Publishers Weekly
Narrating in sparse free-verse poems, 10-year-old Hà brings a strong, memorable voice to the immigrant experience as her family moves from war-torn South Vietnam to Alabama in 1975. First-time author Lai, who made the same journey with her family, divides her novel into four sections set in Vietnam, "At Sea," and the last two in Alabama. Lai gives insight into cultural and physical landscapes, as well as a finely honed portrait of Hà's family as they await word about Hà's POW father and face difficult choices (awaiting a sponsor family, "...Mother learns/ sponsors prefer those/ whose applications say ‘Christians.'/ Just like that/ Mother amends our faith,/ saying all beliefs/ are pretty much the same"). The taut portrayal of Hà's emotional life is especially poignant as she cycles from feeling smart in Vietnam to struggling in the States, and finally regains academic and social confidence. A series of poems about English grammar offer humor and a lens into the difficulties of adjusting to a new language and customs ("Whoever invented English/ should be bitten/ by a snake"). An incisive portrait of human resilience. Ages 8–12. (Mar.)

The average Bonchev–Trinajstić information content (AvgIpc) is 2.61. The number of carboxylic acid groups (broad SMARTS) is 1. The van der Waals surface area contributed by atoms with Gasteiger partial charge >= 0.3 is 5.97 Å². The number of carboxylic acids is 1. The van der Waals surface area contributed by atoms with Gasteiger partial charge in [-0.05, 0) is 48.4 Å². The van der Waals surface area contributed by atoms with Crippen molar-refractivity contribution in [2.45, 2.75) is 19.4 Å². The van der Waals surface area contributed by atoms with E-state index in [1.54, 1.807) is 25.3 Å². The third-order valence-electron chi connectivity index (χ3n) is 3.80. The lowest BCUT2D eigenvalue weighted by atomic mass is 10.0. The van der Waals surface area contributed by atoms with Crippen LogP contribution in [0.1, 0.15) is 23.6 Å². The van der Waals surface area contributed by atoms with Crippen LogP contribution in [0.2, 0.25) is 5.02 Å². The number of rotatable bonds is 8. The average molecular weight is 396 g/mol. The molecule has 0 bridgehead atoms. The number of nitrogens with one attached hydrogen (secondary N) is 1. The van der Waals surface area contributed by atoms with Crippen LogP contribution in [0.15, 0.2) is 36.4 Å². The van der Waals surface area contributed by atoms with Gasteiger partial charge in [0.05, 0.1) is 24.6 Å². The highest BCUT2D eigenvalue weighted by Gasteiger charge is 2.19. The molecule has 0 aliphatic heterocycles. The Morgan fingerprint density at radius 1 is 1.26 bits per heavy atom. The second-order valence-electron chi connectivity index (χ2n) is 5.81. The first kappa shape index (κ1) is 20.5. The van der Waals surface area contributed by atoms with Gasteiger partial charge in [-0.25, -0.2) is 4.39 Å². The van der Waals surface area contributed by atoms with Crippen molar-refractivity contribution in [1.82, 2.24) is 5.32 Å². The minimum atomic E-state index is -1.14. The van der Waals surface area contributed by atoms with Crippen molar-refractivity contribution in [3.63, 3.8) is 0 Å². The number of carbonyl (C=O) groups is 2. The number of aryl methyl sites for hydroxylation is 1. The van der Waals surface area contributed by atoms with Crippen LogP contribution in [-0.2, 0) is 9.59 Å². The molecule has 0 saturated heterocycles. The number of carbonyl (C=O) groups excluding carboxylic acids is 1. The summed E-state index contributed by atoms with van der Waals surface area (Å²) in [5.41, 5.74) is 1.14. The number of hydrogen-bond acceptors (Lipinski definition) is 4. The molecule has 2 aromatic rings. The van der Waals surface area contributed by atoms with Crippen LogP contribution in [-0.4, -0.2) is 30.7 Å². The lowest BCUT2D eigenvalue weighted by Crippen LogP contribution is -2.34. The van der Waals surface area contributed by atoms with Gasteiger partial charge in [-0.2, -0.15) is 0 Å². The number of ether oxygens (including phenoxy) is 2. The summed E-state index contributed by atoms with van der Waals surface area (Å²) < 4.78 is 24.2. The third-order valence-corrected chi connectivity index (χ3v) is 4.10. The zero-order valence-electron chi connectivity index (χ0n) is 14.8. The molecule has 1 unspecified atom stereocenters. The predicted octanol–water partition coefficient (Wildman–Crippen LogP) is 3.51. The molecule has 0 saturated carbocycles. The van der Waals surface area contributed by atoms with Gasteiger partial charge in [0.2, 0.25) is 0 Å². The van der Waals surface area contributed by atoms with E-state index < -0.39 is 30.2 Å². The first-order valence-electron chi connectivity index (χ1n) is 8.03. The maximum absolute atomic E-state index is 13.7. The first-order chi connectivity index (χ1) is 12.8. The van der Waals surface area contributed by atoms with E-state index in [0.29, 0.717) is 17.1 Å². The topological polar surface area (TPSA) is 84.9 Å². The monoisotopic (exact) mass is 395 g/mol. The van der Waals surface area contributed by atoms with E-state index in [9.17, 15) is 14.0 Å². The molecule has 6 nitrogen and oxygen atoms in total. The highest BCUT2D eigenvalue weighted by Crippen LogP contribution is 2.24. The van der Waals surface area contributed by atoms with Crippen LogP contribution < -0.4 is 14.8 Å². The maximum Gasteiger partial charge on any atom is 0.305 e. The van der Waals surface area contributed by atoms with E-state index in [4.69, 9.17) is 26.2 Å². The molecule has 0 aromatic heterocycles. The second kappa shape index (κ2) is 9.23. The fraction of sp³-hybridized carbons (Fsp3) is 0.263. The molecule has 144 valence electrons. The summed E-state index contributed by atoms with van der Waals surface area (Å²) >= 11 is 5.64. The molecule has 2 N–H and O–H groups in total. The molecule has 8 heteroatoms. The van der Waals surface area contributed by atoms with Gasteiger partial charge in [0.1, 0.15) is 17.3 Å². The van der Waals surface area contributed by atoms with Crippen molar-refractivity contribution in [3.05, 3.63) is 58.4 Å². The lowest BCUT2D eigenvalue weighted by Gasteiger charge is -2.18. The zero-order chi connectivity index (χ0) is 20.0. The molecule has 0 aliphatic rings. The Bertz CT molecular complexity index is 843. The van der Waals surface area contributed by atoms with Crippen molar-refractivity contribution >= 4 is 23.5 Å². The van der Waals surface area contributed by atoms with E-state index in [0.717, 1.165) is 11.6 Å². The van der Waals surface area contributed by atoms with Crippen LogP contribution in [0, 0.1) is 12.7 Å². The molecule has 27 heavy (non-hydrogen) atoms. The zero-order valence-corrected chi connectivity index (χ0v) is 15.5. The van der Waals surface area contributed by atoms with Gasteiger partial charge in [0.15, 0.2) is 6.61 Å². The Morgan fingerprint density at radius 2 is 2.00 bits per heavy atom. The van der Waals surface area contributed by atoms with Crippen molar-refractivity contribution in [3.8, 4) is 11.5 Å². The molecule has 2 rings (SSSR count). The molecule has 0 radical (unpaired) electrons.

Booklist (starred review)
“Based in Lai’s personal experience, this first novel captures a child–refugee’s struggle with rare honesty. Written in accessible, short free–verse poems, Hà’s immediate narrative describes her mistakes—both humorous and heartbreaking; and readers will be moved by Hà’s sorrow as they recognize the anguish of being the outcast.”
The Horn Book